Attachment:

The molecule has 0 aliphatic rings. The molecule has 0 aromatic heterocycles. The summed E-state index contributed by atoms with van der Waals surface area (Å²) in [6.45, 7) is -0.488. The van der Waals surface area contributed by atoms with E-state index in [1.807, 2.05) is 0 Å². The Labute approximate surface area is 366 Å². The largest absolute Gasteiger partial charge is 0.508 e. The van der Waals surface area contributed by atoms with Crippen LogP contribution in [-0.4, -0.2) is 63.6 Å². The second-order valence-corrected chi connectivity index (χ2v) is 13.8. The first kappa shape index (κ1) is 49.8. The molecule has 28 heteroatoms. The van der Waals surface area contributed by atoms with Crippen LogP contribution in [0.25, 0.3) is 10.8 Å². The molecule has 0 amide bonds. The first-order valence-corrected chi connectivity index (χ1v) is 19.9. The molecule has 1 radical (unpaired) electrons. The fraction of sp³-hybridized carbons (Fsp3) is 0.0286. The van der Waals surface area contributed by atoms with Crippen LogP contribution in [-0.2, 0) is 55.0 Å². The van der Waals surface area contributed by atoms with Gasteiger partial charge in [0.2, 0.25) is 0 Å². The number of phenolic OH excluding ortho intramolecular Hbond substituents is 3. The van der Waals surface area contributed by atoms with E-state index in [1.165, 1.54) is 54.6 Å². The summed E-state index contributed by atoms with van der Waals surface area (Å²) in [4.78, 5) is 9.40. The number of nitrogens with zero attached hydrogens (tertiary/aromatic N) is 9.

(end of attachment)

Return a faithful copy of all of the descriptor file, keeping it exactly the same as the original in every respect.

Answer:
The molecule has 0 aliphatic rings. The molecule has 0 aromatic heterocycles. The summed E-state index contributed by atoms with van der Waals surface area (Å²) in [6.45, 7) is -0.488. The van der Waals surface area contributed by atoms with E-state index in [1.807, 2.05) is 0 Å². The Labute approximate surface area is 366 Å². The largest absolute Gasteiger partial charge is 0.508 e. The van der Waals surface area contributed by atoms with Crippen LogP contribution in [-0.4, -0.2) is 63.6 Å². The second-order valence-corrected chi connectivity index (χ2v) is 13.8. The first kappa shape index (κ1) is 49.8. The molecule has 28 heteroatoms. The van der Waals surface area contributed by atoms with Crippen LogP contribution in [0.25, 0.3) is 10.8 Å². The molecule has 0 amide bonds. The first-order valence-corrected chi connectivity index (χ1v) is 19.9. The molecule has 1 radical (unpaired) electrons. The fraction of sp³-hybridized carbons (Fsp3) is 0.0286. The van der Waals surface area contributed by atoms with Crippen LogP contribution in [-0.2, 0) is 55.0 Å². The van der Waals surface area contributed by atoms with Gasteiger partial charge in [0.2, 0.25) is 0 Å². The number of phenolic OH excluding ortho intramolecular Hbond substituents is 3. The van der Waals surface area contributed by atoms with E-state index in [1.165, 1.54) is 54.6 Å². The summed E-state index contributed by atoms with van der Waals surface area (Å²) in [4.78, 5) is 9.40. The number of nitrogens with zero attached hydrogens (tertiary/aromatic N) is 9.